Instead of drawing contrasts with Democrats, the president’s call for creating military tribunals to try terror suspects — a key substantive and political component of his fall agenda — has erupted into a remarkably intense clash pitting some of the best-known warriors in the Republican Party against Mr. Bush and the Congressional leadership.
At issue are definitions of what is permissible in trials and interrogations that both sides view as central to the character of the nation, the way the United States is perceived abroad and the rules of the game for what Mr. Bush has said will be a multigenerational battle against Islamic terrorists.
We've discussed the lack of Congressional oversight on anynumberofissues, or, in fact, the abrogation of their duty in that regard, for quite some time. I don't think anyone has any doubt as to where we fall on the torture question. But all of the rest of this is a discussion which should have taken place not long after Afghanistan and the capture of various members of the Taliban and al Qaeda became an issue. There are indeed important issues at stake here and they do go to the heart of "who we are" as Americans.
It is refreshing to see policy take precedence over politics for a change, especially at this time of the election cycle and over this important of an issue, as I believe that Senator Graham is correct when he states:
“This whole issue is going to send a signal about who America is in 2006,” Mr. Graham said.
Indeed. This is not about sticking it to the bad guys, this about who the United States is and wants to be, and what values we are going to uphold before the world. The implications for what we do here are immense. For one thing, as I have argued before, if we are going to make arguments about democracy and liberalization of regimes, but engage in decidedly illiberal actions against persons under our power, that rather undercuts the whole democratization argument, does it not? It certainly puts the focus on power over ideals.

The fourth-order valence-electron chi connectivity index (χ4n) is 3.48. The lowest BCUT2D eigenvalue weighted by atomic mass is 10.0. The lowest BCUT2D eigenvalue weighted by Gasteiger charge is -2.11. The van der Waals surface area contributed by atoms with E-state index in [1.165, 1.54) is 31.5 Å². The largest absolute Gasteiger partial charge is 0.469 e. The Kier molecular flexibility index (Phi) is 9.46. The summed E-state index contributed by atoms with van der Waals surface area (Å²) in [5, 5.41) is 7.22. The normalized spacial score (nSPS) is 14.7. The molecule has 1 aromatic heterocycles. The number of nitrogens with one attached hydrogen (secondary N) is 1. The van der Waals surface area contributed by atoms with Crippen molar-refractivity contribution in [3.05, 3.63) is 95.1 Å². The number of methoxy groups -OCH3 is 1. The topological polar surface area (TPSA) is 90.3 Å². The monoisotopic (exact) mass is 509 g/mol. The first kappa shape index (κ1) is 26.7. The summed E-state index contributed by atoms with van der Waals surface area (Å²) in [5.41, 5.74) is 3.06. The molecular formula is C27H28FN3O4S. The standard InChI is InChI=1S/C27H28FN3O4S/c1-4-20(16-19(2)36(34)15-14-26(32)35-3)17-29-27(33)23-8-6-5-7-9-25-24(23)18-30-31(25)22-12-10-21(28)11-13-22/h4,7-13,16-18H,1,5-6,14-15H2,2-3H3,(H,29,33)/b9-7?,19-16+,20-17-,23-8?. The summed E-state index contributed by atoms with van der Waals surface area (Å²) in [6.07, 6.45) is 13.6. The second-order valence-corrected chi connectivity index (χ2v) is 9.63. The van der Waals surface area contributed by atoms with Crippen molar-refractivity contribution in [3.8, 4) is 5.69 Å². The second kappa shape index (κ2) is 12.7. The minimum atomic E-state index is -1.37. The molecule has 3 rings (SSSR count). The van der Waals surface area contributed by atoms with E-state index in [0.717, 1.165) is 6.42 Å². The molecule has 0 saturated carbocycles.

I agree. Now there are certainly appealing arguments to be made on both sides of the issue, but to this point, that's really not happened. It is indeed refreshing, as Taylor points out, to see a policy discussion happening which isn't completely driven by politics. It is equally refreshing to see the president go to Congress to discuss the issues.
Certainly, as the NYT article cited hints, politics will eventually enter the picture but for now, a hopefully honest and forthright debate on our nation and its principles is in the offing.
So for the time being ignore the press characterizations of this being a rebuff for Bush or a rebellion in the Republican ranks. It is something, had Congress been doing its job, which should have been settled long before this. And in this case, better late than never.
I was reading one of my favorite blogs this morning. The topic was the Revolution in Iran when the Ayotallah took over from the Shah. The story had parallels to what is happening in American politics right now and just might throw some light on what is afoot here.